The National Propensity To Cycle Tool comes to Liverpool. We will work with the main developer Dr Robin Lovelace to make this tool available to planners and cycle advocates in Liverpool, for Liverpool.

The event will be of equal interest to open source hackers with an interest in GIS, mapping, open data and statistics; highway engineers and decision makers involved in the planning of cycle infrastructure; people who move through the city by bike and who want to see more and better cycle provisions on the routes they use.as well as businesses with a reliance on good cycle provisions throughout their operational area (couriers, cycle hire, cycle training, tour operators) .

The aim for the day is to have the propensity tool working for our city and be able to visualise where people are cycling now, and where they want to cycle, for various scenarios with an increase in the number of trips made by bicycle. We will be able to see in form of heatmaps where cycle infrastructure would be most needed. Planners and cycle advocates will be able to understand the inputs and how to use the tool.

Opinions on Cycle Strategy and it’s implementation

In a recent council meeting (1st October 2015) of the Regeneration, Housing & Sustainability Select Committee Andrew Barr, a council officer who is the Divisional Manager (Highways & Transportation) gave a statement on the cycle strategy of Liverpool. The minutes of that meeting can be found here.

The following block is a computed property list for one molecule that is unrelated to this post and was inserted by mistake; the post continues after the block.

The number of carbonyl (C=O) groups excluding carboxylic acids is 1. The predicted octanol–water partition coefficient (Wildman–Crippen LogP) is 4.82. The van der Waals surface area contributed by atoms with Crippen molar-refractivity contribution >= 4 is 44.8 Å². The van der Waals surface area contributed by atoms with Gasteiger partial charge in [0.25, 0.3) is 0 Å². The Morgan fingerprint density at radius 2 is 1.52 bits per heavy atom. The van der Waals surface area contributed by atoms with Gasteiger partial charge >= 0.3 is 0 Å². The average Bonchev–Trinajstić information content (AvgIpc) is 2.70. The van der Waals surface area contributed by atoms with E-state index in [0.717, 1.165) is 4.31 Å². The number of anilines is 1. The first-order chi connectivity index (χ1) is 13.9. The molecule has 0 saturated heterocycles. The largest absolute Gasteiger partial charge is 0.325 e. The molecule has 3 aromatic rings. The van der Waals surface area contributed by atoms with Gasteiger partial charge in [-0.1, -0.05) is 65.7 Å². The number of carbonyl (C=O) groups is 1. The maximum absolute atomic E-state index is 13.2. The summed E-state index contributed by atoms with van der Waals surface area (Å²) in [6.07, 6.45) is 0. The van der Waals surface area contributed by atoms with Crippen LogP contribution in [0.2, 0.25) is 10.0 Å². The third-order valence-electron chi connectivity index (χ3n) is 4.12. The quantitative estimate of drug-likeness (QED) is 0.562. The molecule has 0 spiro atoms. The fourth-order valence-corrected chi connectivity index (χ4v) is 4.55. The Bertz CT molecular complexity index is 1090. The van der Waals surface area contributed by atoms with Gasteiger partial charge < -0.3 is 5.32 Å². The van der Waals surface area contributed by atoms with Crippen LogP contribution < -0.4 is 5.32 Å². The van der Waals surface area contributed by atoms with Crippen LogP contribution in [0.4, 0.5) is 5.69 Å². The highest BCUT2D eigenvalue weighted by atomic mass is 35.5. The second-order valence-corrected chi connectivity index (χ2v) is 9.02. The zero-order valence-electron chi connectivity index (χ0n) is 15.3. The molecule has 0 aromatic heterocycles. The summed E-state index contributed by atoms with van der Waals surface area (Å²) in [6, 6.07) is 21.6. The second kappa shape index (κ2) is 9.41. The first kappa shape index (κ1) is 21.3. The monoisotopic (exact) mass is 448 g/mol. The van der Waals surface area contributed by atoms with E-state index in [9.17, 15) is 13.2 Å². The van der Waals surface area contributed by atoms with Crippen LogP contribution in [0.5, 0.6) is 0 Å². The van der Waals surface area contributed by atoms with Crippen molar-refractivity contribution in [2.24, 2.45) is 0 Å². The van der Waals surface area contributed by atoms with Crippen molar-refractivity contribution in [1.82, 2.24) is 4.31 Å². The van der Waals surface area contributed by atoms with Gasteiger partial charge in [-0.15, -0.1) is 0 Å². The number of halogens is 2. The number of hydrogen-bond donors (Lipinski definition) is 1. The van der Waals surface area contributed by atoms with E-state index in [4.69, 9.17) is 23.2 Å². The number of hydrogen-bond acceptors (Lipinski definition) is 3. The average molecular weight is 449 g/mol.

Our member Ian Downing gave this as his opinion to Andrew Barr’s statement.

“Just some random observations. As ever I don’t really know who all these people are and what Andy Barr’s agenda is but looking at the minutes it was odd to see that he reminded us of the targets behind the cycling agenda (10% of journeys, 45,000 people cycling regularly by this December) but didn’t see the meeting as a suitable venue for informing others of progress towards them (I couldn’t find the RAG analysis in the minutes).”

The RAG (That is Red-Amber-Green Analysis) can be found here. Ian goes on to say:

“I felt that the traffic light detection of cyclists to give them a head start at traffic lights related solely to on road provision which is acceptable (just) for cyclists but the targets relate to encouraging people of all ages and abilities to become bicycle users; that 10 second head start will not be very encouraging for parents deciding whether to allow their ten year old to cycle to school. Perhaps they need to unravel their Cycling Strategy priorities as well as the transport modes.